Freeman Foundation For Neurological Disease Research (FFNDR) Founder Tim Freeman grew up in Junction, TX where he graduated high school in 1982. From there, Tim attended The University of Texas at Austin and was a walk-on football player for the Longhorns for 2.5 years.
Tim has been selling medical devices for 27 years. During his time with Medtronic, they came out with their first generation Deep Brain Stimulation (DBS) device. As the Image-Guided Surgery Specialist, Freeman was involved in some of the first DBS implants in Houston. This was only the beginning of Tim’s path with Parkinson’s. Just two short years later, Tim’s mother, Beth Freeman, would be diagnosed with Parkinson’s Disease. In 2007, Mrs. Freeman lost her battle with Parkinson’s at the age of 71. Just five years later, at the age of 49, after competing in a 100-mile bicycle race in New York, Tim was back in Junction for graduation ceremonies where he was awarding scholarships. During the presentations, he noticed a tremor in his right hand, but not in his left hand. He knew at that point that he had a serious problem and immediately went to a neurologist in Houston. In June 2013, Tim was diagnosed with Parkinson’s Disease.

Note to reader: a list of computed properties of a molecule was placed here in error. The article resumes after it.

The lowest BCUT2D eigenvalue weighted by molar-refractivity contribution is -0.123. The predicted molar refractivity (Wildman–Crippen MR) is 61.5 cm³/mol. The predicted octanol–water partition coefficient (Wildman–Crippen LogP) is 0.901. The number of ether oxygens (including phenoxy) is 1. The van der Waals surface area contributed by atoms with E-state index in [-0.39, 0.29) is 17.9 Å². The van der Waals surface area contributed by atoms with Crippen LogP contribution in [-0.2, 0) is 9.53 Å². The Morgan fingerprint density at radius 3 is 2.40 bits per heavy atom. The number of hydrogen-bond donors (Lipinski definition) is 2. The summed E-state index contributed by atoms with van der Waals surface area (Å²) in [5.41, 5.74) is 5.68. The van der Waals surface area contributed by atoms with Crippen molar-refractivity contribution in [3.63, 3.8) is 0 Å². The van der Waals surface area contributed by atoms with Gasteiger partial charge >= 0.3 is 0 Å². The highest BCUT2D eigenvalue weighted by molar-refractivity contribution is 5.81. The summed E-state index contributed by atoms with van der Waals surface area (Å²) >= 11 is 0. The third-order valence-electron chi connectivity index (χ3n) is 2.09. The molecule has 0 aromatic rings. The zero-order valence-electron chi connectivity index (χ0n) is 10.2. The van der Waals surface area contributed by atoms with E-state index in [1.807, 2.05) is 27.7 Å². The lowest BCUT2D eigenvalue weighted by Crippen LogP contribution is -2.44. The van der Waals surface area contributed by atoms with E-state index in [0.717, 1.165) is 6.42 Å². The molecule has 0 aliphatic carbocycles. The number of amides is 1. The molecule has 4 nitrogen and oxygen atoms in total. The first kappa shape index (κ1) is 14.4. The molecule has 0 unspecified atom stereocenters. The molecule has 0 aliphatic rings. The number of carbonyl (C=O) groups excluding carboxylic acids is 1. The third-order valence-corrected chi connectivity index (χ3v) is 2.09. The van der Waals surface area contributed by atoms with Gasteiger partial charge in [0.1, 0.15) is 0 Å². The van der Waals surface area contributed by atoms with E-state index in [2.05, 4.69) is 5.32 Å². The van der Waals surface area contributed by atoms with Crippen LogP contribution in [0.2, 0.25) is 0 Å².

Tim Freeman shared, “My immediate reaction was that it’s impossible, PD is an old person disease, and at this time I was in prime physical condition. I was uncertain how long I had to live, etc., and from the 45 minutes I had to drive from The Medical Center to The Woodlands, I had my pity party. When I got home, I wrote a letter to friends and family about the news. In conclusion, I told everyone not to be worried because PD had picked the wrong person to mess with and that we will defeat it!”
After years of hosting events to spread awareness about Parkinson’s Disease and raising funds to support Team Fox and The Michael J. Fox Foundation, Tim decided to launch the Freeman Foundation for Neurological Disease Research in April 2019. The Freeman Foundation For Neurological Disease Research is a 501(c)3 nonprofit organization dedicated to accelerating breakthrough research and supporting innovative scientific investigations for neurological brain disorders.